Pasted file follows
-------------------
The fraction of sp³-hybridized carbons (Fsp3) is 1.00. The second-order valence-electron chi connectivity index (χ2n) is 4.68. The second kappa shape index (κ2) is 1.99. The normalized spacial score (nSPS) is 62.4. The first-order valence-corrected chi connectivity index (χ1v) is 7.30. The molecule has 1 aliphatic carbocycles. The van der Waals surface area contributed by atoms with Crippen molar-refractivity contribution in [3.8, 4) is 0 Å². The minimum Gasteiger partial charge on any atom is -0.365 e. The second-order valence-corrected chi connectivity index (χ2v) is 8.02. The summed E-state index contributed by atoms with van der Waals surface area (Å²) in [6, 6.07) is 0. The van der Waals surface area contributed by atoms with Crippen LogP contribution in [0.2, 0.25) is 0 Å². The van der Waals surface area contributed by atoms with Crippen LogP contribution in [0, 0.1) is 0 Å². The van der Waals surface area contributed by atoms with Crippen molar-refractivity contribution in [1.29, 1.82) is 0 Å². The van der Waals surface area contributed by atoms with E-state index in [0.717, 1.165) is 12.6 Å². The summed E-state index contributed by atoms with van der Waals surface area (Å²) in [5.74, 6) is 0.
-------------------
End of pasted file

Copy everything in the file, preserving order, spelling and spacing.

The fraction of sp³-hybridized carbons (Fsp3) is 1.00. The second-order valence-electron chi connectivity index (χ2n) is 4.68. The second kappa shape index (κ2) is 1.99. The normalized spacial score (nSPS) is 62.4. The first-order valence-corrected chi connectivity index (χ1v) is 7.30. The molecule has 1 aliphatic carbocycles. The van der Waals surface area contributed by atoms with Crippen molar-refractivity contribution in [3.8, 4) is 0 Å². The minimum Gasteiger partial charge on any atom is -0.365 e. The second-order valence-corrected chi connectivity index (χ2v) is 8.02. The summed E-state index contributed by atoms with van der Waals surface area (Å²) in [6, 6.07) is 0. The van der Waals surface area contributed by atoms with Crippen LogP contribution in [0.2, 0.25) is 0 Å². The van der Waals surface area contributed by atoms with Crippen LogP contribution in [0, 0.1) is 0 Å². The van der Waals surface area contributed by atoms with Crippen molar-refractivity contribution in [1.29, 1.82) is 0 Å². The van der Waals surface area contributed by atoms with E-state index in [0.717, 1.165) is 12.6 Å². The summed E-state index contributed by atoms with van der Waals surface area (Å²) in [5.74, 6) is 0.